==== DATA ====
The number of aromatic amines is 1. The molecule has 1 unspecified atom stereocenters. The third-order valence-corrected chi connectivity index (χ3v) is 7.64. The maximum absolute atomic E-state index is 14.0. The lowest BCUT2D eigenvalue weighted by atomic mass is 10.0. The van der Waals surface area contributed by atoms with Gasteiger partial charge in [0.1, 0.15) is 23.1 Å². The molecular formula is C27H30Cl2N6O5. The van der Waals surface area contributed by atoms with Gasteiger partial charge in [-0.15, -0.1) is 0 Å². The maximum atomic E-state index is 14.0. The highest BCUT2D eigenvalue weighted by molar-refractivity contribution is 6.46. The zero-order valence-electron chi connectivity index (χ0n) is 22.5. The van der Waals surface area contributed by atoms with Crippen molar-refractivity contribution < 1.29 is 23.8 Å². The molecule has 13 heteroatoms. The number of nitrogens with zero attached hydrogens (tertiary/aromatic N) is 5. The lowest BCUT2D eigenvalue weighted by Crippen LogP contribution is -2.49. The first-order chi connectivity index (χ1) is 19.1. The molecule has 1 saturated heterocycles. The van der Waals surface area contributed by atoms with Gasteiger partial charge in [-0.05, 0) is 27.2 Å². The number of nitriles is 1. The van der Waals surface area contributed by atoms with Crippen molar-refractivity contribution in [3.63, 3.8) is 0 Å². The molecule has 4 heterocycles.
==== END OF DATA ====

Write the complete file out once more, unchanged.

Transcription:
The number of aromatic amines is 1. The molecule has 1 unspecified atom stereocenters. The third-order valence-corrected chi connectivity index (χ3v) is 7.64. The maximum absolute atomic E-state index is 14.0. The lowest BCUT2D eigenvalue weighted by atomic mass is 10.0. The van der Waals surface area contributed by atoms with Gasteiger partial charge in [0.1, 0.15) is 23.1 Å². The molecular formula is C27H30Cl2N6O5. The van der Waals surface area contributed by atoms with Gasteiger partial charge in [-0.15, -0.1) is 0 Å². The maximum atomic E-state index is 14.0. The highest BCUT2D eigenvalue weighted by molar-refractivity contribution is 6.46. The zero-order valence-electron chi connectivity index (χ0n) is 22.5. The van der Waals surface area contributed by atoms with Crippen molar-refractivity contribution < 1.29 is 23.8 Å². The molecule has 13 heteroatoms. The number of nitrogens with zero attached hydrogens (tertiary/aromatic N) is 5. The lowest BCUT2D eigenvalue weighted by Crippen LogP contribution is -2.49. The first-order chi connectivity index (χ1) is 19.1. The molecule has 1 saturated heterocycles. The van der Waals surface area contributed by atoms with Gasteiger partial charge in [-0.05, 0) is 27.2 Å². The number of nitriles is 1. The van der Waals surface area contributed by atoms with Crippen molar-refractivity contribution in [3.63, 3.8) is 0 Å². The molecule has 4 heterocycles.